contemplating an upgrade: G5 tower -> MacBook

Discussion in 'Buying Tips and Advice' started by jfruh, Jun 12, 2008.

  1. jfruh macrumors member

    Jul 17, 2002
    Hi all-

    My current computer is a G5 PowerMac -- 1.8 GHz DP, 1.25 GB of RAM -- that's getting somewhat long in the tooth. I'd sort of dreamed of getting a tricked out 8-core Mac Pro, but it's becoming increasingly clear to me that (a) I won't be able to afford that anytime soon, (b) since I don't use any computationally intensive apps, I don't need such a thing, and (c) it would actually be pretty convenient to me to get a laptop. So, I'm thinking of getting a MacBook -- the 2.4 GHz model, RAM-ed up to the max and with the larger hard drive.

    I'm wondering if anyone has made a similar transition and can comment on to what extent the clock speeds for the G5 and Core Duo chips are comparable. Will I be getting the 33 percent boost that the numbers would lead you to believe? More? Less? How does dual core processing stack up against a true dual chip? And to what extent is any of that going to be relevant to me, who mainly uses the machine for Web surfing, email, and word processing?

    Also, I hadn't really taken a close look at laptop specs since the Intel transition, and I was sort of shocked by how little difference there seemed to be between the MacBook and MacBook Pro, considering the fairly substantial gap in price. As near as I could tell, the biggest difference (other than 200 MHz of processing speed) is the size; I don't mind the smaller screen, since 90 percent of the time I'd still be connected to my current keyboard/monitor combo, and the rest of the time smaller would be better anyway. Other than that and the backlit keyboard, is there some distinction I'm missing?

    Finally, I wonder just how slow and/or buggy Rosetta really is. Most of the apps I use are Universal, but I still have Office 2004 (and really don't feel like shelling out for '08), Adobe Photoship CS 8 (which I use for optimizing graphics for the Web, nothing too intensive), and an older version of Quicken. I'm willing to bear with a performance hit on these, but really hope they don't crash all the time.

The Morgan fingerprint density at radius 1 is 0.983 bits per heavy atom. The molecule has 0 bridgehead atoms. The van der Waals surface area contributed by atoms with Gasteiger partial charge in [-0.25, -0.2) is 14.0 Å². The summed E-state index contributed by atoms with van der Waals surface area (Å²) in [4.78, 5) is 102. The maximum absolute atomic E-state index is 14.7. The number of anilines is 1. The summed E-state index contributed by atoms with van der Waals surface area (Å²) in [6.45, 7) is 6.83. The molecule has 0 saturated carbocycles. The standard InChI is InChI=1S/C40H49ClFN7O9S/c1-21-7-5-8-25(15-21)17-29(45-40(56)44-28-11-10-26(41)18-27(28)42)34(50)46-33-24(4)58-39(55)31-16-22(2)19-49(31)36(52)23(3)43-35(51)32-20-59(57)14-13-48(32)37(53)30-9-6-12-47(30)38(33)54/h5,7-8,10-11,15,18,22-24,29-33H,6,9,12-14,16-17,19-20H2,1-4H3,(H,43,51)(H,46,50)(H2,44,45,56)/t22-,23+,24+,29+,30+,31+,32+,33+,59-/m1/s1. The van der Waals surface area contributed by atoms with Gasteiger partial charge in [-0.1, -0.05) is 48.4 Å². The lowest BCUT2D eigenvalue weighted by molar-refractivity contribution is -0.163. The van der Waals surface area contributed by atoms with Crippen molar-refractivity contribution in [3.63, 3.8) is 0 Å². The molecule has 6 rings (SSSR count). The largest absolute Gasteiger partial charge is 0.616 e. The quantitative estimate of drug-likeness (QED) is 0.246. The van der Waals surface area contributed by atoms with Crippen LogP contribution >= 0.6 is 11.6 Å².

Anyway, I know this has been kind of rambling, but I'd just love to solicit opinions from anyone who's made a smiliar transition and has experience to share.
  2. neiltc13 macrumors 68040


    May 27, 2006
    If you don't need a dedicated graphics card (ie, if you don't do 3D modelling, video editing or play games) then MacBook should be perfect. There is a huge gap between the performance of these machines and that giant G5 tower. Just go for it, you won't look back!
  3. leekohler macrumors G5


    Dec 22, 2004
    Chicago, Illinois
    Well, you did miss the fact that there is no dedicated video card in the MacBook, but it sounds like you won't be needing that anyway.

    I have a last-rev dual core 2.0 G5 and a new 2.4 Penryn BlackBook. Quite honestly, I notice very little difference between the two. The G5 is much smoother with video editing/video card related tasks, but the BlackBook is slightly faster opening apps and such, and when I say slightly, that's what I mean. You will probably see more of a performance increase given the age of your particular G5 though. I should also mention that my G5 has 5 gigs of RAM, while the BlackBook has only 2. I'm sure that's making a difference as well.

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